In the solar system we know many planets, either the named rocky planets, as the Earth, the gaseous planets, as Jupiter, or the dwarf planets, as for example Pluto. The gaseous planets have very large sizes, and the rocky planets contain many minerals, but a celestial body has to fulfil certain requirements to be considered a planet.
Since the initial proposal of this question, in 1999, Pluto has been demoted to be considered as a dwarf planet, instead to be considered as a planet.
Before the XXIth century, even at the beginnings of the year 2000, it still didn’t exist an appropriate definition to the concept of planet. The term “planet” was only defined as a body that orbited around a star.
To try to solve this problem, in 2006, the International Astronomical Union (IAU), which has the last word within the questions of astronomical nomenclature, voted to a formal definition of what constitutes a planet. According to their decision, a celestial body has to fulfil 3 different requirements to be considered a planet:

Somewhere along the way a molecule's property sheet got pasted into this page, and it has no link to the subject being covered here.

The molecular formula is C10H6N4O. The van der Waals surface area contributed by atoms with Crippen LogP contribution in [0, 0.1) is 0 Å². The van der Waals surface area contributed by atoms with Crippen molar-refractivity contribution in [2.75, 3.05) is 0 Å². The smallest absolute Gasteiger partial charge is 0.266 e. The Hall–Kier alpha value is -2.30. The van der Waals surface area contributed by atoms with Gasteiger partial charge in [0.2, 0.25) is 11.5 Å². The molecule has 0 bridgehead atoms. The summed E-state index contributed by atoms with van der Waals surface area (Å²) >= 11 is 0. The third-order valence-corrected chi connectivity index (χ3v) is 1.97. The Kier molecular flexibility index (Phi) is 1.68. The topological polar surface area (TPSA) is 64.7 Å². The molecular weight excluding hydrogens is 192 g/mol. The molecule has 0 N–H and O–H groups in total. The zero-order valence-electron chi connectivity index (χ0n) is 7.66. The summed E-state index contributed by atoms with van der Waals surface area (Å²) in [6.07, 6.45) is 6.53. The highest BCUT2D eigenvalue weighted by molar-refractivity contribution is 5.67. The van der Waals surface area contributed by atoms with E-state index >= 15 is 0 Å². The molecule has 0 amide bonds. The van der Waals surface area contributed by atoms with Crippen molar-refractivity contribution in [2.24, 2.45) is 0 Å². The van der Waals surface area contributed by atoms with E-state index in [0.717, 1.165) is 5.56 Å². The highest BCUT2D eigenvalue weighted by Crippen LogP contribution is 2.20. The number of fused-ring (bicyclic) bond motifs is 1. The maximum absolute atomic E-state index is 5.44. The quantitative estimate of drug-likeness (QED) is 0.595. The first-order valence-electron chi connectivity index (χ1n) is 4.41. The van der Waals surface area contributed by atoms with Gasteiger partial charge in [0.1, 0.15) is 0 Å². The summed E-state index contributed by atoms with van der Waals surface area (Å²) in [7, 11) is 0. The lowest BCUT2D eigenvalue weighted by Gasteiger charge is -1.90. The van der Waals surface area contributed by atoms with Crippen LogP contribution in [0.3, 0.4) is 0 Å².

- It has to be an object that orbits around a star in an independent form. This means that the moons can’t be considered as planets, as they orbit around other celestial bodies such as planets.
- It has to have the sufficient mass for its own gravity to cause it to have a spherical shape.
- It has to be big enough to be able to “dominate” its orbit, that to say, its mass has to be greater than any other body that went across its orbit.
Because Pluto is not big enough to be able to “dominate” its orbit, it isn’t considered as a planet. For this reason, Pluto is catalogued as a dwarf planet. However, Neptune is approximately 8000 times more massive than Pluto, reason for which it accomplishes this requirement to be considered as a planet.